Out of them Dighalipukhuri, Jorpukhuri, Silpukhuri, Nagkota Pukhuri, Paltan Pukhuri, Kamarpatty Pukhuri, Padum Pukhuri at Karnachal, Majinder Pukhuri (also known as Panbazar Padum Pukhuri) located in front of the present SP Bungalow and the Padum Pukhuri at the Uzanbazar Oriya Basti have survived.
Dighalipukhuri – epic tank of Guwahati
The history of the Dighalipukhuri dates back to the Ahom rule. It was once connected with the Brahmaputra River on the north and Solabeel on the south. The channel that linked it with Brahmaputra was filled up to make room for the Circuit House and the European Club (now the old campus of the Gauhati High Court) while in the south channel, now stands the Guwahati Railway Station, Rail Colony etc.
Legend has it that Bhagadutta, who led the Kauravas in the Mahabharata, dug the pond during the swayamvar of his daughter Bhanumati.
Considered to be one of the tourist spots of Guwahati, Dighalipukhuri receives many visitors every year. The numbers increases during July and December. The flora and fauna which surrounds the pond adds to its charm.
One of the twin pukhuris covered with weed
The twin ponds lie in the heart of Guwahati. The name Jorpukhuri means ‘twin ponds.’ It was derived after he British divided the tank into two parts by laying a road in its middle.
One of them is now being maintained by Ugratara temple committee while the other lies totally neglected. It is surrounded with garbage and covered by weed.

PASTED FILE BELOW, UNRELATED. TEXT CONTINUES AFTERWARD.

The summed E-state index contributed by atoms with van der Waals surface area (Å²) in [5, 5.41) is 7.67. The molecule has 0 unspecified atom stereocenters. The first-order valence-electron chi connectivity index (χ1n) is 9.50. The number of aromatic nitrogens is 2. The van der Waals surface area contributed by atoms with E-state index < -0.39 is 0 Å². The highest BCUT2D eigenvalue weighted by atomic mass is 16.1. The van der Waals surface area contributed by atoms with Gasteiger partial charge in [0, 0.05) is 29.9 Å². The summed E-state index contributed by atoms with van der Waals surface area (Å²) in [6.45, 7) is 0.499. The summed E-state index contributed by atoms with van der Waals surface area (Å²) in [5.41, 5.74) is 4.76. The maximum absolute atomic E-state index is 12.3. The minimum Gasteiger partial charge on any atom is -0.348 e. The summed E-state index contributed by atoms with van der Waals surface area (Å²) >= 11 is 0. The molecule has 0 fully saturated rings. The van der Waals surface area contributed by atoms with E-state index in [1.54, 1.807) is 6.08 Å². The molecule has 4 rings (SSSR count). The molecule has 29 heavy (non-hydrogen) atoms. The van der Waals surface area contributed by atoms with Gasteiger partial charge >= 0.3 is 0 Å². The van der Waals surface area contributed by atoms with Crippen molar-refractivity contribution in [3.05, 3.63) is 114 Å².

Ironically, the water of the pond connected to the temple is considered holy while the other twin pond chokes in weed. Religious practices take place in the temple premises which leads to dumping of litter in the ‘holy’ water.
The ponds are believed to have been dug during the reign of Swargadeo Siva Singha in 1720 AD for the benefit of the priests and pilgrims of the temple. This tank was also said to be connected with the Brahmaputra through the Naojan canal, which has now turned into a sewage canal.
The forgotten Nagkota Pukhuri
Nagkota Pukhuri is located in Panbazar. It is believed that on the inaugural day of Sukreshwar temple, between 1744 and 1751 AD, a huge snake was sacrificed at the altar of the temple. A regular snake worshipping and sacrificing ceremony would take place a few feet away from the temple which is now called Nagkota Pukhuri.
The pukhuri has turned into a sewage dump where residents and eateries dispose their garbage. “This pond is right in the heart of the city but is still ignored. Hundreds of people cross by this pond everyday but no one even knows that it exists anymore. Restaurants and residents dump their garbage in this pond and have polluted it to another extent,” said a resident of Panbazar.
Mountains of garbage outside Silpukhuri shoo away visitors
While the pond is in a fairly good state, two mountains of garbage right outside the gate of the pond are enough to shoo away visitors and tourists.
Silpukhuri is the only pond out of the four in Guwahati where a rock cut inscription of the Ahom era has been found.
Guwahati needs to revitalize its ponds
Threatened by rapid encroachment of human habitats these ponds today remain in terrible condition.
While the city’s forbears had put in a lot of effort in controlling floods, the current generation of residents and administration have only been taking these ponds for granted. It is high time for Guwahati has to come up with initiatives to revitalize these ponds.